Wednesday, June 29, 2011

A Hospital Adventure for my Two Boys and a Writing Break for Me

Justin and Jason Raymer at hospital
I recently blogged about my creative writing workshop with nurses and found myself surrounded by nurses thanks to my two boys, Jason and Justin, ages 7 and 4 ½.  On Monday we got a call from the hospital informing us of two cancellations so their circumcision operation could be moved ahead by two months, but we had to confirm right now and be at the hospital before 3pm.  The time was 11:30.  My brain raced back and forth.  I would have to drop everything for at least two days, grab a quick lunch, pack for the boys and me (to spend the night with them at the hospital), pick them up from the school and then race to the hospital (the driving alone will consume 1½ hours).

I hurriedly grabbed what I could think of and off we went.  After registering the boys at the hospital for admittance, we got lost several times en route to the children’s surgical ward, when hospital administration and nurses and some helpful people gave us conflicting directions.  We ended up on the fourth floor of the wrong building.  I felt frustrated since it was nearly 3, then I thought, wait a minute, this is good.  We’ve been in Kuching nearly five years, with two small boys and we weren’t familiar with the General Hospital!  In all that time, we have only been there once for Jason (but not admitted) and once or twice as visitors.  Justin had been born in a different hospital and we’ve never been back.

No sooner had I got the boys settled into their ward and the boys in their green gowns, and in beds placed side by side, interns came by, one after the other, and asked all the same questions that the registration nurse had already asked and written down in their files.  I got the feeling they were “playing” doctor by going through the motions, but this is probably how they learn and assist the attending doctors, who would later come around making their rounds, with an entourage of six or seven interns.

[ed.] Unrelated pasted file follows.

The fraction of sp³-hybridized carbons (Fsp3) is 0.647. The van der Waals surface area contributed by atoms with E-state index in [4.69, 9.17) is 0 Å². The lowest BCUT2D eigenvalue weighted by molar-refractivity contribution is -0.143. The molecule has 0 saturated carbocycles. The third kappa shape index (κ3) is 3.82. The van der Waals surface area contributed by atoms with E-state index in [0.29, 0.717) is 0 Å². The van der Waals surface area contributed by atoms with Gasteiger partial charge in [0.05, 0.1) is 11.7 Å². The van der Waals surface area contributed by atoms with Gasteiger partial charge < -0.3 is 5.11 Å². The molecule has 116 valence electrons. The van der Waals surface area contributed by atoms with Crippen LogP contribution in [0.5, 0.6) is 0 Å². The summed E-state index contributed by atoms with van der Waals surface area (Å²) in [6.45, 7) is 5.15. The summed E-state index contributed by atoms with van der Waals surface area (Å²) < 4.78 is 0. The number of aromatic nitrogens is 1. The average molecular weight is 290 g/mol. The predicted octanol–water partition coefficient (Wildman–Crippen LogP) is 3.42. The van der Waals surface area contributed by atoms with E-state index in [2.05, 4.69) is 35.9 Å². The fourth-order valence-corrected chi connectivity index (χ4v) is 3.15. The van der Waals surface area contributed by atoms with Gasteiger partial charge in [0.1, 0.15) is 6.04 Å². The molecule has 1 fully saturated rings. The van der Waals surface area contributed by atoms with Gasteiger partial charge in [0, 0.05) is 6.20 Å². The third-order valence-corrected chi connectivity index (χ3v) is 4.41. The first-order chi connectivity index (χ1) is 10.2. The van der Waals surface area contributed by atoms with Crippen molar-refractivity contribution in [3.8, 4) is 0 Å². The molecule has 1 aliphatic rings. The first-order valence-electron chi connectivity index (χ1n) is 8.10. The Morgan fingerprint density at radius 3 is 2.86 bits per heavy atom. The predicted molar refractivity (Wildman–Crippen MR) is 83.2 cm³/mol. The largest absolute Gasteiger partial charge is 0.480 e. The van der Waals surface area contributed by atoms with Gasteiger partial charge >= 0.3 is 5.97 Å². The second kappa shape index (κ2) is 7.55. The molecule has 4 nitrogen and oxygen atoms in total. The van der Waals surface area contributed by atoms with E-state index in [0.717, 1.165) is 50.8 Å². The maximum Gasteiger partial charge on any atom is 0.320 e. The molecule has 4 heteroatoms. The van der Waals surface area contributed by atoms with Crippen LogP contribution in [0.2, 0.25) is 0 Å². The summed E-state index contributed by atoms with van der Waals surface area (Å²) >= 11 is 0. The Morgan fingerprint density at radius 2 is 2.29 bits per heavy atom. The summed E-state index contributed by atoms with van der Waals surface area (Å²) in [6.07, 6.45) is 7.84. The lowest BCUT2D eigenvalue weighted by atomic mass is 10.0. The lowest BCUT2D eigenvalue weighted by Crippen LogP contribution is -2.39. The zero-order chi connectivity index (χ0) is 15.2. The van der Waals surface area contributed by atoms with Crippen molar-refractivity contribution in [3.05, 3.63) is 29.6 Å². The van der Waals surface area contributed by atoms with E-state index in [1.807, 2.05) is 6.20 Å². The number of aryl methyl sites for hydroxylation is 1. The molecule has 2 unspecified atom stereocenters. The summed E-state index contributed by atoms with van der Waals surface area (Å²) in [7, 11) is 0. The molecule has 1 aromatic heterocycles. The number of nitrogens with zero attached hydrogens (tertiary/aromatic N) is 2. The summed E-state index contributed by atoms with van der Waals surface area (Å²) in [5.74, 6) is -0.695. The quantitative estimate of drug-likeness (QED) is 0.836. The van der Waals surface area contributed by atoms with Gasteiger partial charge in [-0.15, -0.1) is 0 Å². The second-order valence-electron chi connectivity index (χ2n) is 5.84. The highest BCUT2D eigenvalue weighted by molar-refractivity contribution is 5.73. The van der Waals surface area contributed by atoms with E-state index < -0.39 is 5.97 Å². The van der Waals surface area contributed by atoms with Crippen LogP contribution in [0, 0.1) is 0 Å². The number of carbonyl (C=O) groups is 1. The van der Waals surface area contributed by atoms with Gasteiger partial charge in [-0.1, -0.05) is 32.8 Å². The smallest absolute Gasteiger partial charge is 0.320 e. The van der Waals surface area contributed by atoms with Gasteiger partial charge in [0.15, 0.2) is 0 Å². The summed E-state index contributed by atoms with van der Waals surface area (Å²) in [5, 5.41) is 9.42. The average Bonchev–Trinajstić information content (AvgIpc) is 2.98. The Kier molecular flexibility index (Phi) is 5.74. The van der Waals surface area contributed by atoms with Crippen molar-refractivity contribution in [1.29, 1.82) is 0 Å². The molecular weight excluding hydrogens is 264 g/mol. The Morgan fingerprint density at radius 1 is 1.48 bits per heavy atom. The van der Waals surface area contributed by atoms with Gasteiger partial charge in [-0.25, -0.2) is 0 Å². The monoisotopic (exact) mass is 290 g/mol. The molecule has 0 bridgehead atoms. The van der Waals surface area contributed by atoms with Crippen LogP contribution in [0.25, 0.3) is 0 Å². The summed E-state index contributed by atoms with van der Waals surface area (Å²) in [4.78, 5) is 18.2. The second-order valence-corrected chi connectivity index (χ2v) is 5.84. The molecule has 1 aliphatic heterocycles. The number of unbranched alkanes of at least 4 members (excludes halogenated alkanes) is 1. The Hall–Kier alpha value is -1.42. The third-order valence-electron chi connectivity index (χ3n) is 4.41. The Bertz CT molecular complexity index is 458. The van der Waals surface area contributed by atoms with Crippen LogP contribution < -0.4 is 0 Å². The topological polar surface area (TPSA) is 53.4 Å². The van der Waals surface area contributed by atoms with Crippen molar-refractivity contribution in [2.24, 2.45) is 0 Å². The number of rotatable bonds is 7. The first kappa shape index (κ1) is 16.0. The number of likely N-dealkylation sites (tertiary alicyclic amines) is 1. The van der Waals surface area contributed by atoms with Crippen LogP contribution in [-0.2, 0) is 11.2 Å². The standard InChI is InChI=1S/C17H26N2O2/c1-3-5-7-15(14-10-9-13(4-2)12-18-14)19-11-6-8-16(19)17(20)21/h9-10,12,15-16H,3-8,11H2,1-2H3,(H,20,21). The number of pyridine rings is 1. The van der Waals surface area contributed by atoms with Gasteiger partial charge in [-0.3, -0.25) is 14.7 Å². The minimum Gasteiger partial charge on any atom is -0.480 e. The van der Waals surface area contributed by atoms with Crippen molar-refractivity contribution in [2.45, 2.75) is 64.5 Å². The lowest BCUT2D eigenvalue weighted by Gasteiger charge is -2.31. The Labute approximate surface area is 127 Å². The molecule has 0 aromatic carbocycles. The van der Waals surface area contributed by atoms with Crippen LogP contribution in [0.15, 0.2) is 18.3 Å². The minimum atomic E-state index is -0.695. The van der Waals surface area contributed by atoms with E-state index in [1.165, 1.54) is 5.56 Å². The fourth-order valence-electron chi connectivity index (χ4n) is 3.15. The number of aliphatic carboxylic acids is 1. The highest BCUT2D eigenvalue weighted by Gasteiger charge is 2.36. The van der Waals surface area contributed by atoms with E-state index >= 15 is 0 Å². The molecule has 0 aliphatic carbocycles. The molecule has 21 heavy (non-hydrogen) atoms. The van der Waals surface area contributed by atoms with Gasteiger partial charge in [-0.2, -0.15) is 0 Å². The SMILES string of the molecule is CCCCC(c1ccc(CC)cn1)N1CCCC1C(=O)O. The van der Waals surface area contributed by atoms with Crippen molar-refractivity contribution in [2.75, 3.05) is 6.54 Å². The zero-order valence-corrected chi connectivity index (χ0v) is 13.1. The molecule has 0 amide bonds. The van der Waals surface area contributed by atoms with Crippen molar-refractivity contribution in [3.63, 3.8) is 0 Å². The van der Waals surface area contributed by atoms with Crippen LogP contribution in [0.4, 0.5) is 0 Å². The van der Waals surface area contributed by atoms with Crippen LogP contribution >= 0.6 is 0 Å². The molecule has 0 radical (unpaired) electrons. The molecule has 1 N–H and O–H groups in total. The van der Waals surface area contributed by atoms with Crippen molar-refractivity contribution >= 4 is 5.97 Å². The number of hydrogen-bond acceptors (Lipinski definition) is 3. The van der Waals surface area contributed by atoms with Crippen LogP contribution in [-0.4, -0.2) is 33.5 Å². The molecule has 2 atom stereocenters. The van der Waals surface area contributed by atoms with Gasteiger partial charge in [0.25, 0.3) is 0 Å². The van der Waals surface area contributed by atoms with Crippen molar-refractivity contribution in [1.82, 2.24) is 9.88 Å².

Meanwhile, I was distracted by my perfectly healthy, rambunctious pre-surgery boys who were enjoying this new adventure (as I had dubbed it when I first picked them up).  They kept climbing back and forth like green monkeys raiding each other’s bed.  I was hoping to get some writing and reading done, but I was kept busy fielding questions from the doctors and nurses and minding the boys, hoping to prevent them from getting in the way of the doctors and nurses and other patients, mostly babies and toddlers. 

It takes a trip to the hospital, especially the children’s ward, to bring some humility into your life and to appreciate your own healthy children.  One, a preemie, had been in the ward for two months since his birth due to several complications; another, has been there for two years, in and out of surgery for intestinal problems.  One toddler had a growth on the back of his head that had to be removed; another had half of his face pinned beneath a tire, as his father backed up the car, unaware that the child was behind him.  You couldn’t tell it from the way the toddler—who arrived a day after us—kept running around, happily playing, not a care in the world.